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i haven't seen the movie in question, but, for what it's worth, i wanted to remark that in many/most non-american cultures, living with your parents is considered normal... there are many reasons for this... in lands without material abundance and available social services, people are more dependent on each other, and thus tend to live in bigger family units - often several generations and extended family under the same roof (or as neighbors) - people has to take care of elder members of family, younger members benefit from the wisdom and constancy of the elders, young parents can continue to work and support the family without being overwhelmed because the grandparents look after the grandchildren (you may've noticed that a lot of people in those cultures were raised largely by their grandparents)... and if you own land, it is especially beneficial to stay close to it and be together... of course, with urbanization and westernization trends, this is all changing; not only is it often impractical to live together but there's a stigma attached to living with your parents. as anything, though, it's merely cultural.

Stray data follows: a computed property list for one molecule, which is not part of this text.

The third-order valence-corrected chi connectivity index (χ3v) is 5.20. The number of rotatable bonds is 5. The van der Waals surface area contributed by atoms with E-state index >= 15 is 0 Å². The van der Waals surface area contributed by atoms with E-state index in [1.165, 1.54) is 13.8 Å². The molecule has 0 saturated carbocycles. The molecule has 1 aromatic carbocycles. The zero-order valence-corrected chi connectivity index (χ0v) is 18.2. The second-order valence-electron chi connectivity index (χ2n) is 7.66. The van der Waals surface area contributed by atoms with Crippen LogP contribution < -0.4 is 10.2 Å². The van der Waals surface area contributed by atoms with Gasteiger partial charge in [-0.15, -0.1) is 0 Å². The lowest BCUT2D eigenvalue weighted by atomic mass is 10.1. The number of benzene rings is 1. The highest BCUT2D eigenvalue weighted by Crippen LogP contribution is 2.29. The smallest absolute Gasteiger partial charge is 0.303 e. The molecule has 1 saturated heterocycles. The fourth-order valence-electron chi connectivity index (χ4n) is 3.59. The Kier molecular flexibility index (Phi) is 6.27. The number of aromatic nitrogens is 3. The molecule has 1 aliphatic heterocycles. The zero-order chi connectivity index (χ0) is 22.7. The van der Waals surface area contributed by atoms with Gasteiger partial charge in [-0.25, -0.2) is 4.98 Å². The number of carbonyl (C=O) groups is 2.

on the other hand, you're also very right, jake, in that in many cases there's also a lot of psychological dependence on each other, and a crippling inability to break out of it if/when it is necessary.

as for young and fertile women who aren't interested in marriage (or at least seem to be), it is indeed an interesting phenomenon... i think you may be right about some of the possible reasons...


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 Post subject: Re: Yasujiro Ozu
PostPosted: Fri Jun 10, 2011 3:02 pm